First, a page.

With the elections coming up, one might question if it is really important to vote. It’s easy to feel that one’s vote is not worth much, especially in a country with over 300,000,000 people. Whether we feel like we can personally make a difference or not, we are morally obliged to “exercise our right to vote” (Catechism of the Catholic Church, no. 2240). We are not just obliged but as the Bishops of the United States note in their work entitled Forming Consciences for Faithful Citizenship, “responsible citizenship is a virtue” (13).
Before casting our vote, it would be good to review a few key points. In the Voter’s Guide for Serious Catholics, issued by Catholic Answers, five important points are stated on how not to vote:
- Do NOT just vote on your political party affiliation, earlier voting habits, or your family’s voting tradition.
- Do NOT cast your vote based on a candidate’s appearance, personality, or “media savvy.”
- Do NOT vote for candidates just because they declare themselves Catholic.
- Do NOT choose among candidates based on “What’s in it for me?”
- Do NOT vote for candidates who are right on lesser issues but will vote wrongly on key moral issues.
These points are good to keep in mind in order to avoid making a regrettable decision at the polls. Now some people think that the Church should back off when it comes to politics. The U.S. Conference of Catholic Bishops addressed this issue when it stated that “the obligation to teach about moral values that should shape our lives, including our public lives, is central to the mission given to the Church by Jesus Christ. Moreover, the United States Constitution protects the right of individual believers and religious bodies to participate and speak out without government interference, favoritism, or discrimination” (FCFC 11).
That being said, how should we vote? We should vote in accord with a well-formed conscience. A well-formed conscience for a Catholic is one that is in line with all of the moral teachings of the Church. If one is not sure of the moral teachings of the Church, the Catechism of the Catholic Church can be used as a clear reference guide.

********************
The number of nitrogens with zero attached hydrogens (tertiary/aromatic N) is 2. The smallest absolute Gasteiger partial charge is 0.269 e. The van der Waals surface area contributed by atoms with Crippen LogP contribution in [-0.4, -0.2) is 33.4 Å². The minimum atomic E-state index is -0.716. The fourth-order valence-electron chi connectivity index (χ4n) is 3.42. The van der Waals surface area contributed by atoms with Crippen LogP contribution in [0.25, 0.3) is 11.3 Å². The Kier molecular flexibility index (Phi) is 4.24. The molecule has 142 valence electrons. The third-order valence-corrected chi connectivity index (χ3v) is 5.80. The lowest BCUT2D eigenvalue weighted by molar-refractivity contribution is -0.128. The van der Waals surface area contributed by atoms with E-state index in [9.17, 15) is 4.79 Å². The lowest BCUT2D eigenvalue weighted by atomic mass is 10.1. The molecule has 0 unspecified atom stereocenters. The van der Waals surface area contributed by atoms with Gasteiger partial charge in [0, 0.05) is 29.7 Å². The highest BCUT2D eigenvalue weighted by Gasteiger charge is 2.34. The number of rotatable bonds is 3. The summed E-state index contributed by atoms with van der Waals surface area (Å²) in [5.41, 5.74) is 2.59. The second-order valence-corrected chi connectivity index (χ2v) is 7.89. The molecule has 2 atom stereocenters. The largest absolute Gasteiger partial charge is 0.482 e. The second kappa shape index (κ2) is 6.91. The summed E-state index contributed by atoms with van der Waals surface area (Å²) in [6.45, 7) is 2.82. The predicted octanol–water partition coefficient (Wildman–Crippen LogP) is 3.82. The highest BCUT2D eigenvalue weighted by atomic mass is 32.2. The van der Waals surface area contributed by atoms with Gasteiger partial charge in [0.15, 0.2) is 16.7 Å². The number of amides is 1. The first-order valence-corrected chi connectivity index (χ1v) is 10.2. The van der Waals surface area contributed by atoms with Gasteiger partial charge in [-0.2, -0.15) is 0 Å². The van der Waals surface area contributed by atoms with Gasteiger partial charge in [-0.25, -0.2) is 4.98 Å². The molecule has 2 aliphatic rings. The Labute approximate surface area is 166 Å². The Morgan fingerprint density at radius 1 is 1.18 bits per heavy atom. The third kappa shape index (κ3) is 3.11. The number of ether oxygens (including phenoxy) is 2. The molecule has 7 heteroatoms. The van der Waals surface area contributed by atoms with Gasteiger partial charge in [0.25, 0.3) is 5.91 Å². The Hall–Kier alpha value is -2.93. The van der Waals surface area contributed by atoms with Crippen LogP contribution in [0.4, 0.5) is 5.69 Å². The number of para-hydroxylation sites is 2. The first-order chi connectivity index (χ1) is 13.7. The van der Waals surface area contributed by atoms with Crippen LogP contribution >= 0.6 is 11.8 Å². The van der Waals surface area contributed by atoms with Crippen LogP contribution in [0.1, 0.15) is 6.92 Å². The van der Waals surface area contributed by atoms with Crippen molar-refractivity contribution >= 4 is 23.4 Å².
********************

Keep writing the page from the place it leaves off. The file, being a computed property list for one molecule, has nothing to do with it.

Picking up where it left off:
With well-formed consciences, we then look at the key issues. It is very important to know that not all of the issues carry the same weight. This is clearly seen in the following words of Pope Saint John Paul II in his Post-Synodal Apostolic Constitution Christifideles Laici: “Above all, the common outcry, which is justly made on behalf of human rights – for example, the right to health, to home, to work, to family, to culture – is false and illusory if the right to life, the most basic and fundamental right and the condition for all other personal rights, is not defended with maximum determination” (38). The right to life must be protected and defended as a priority. If you don’t have life, what do you have?
Finally, a good resource to find out where candidates stand on key issues can be found www.ewtn.com/vote to further education yourself on your moral obligation as a Catholic to vote.
God bless you in your prayer and discernment as you continue to work for the common good of society and the strengthening of moral values.
-Fr. Patrick Mary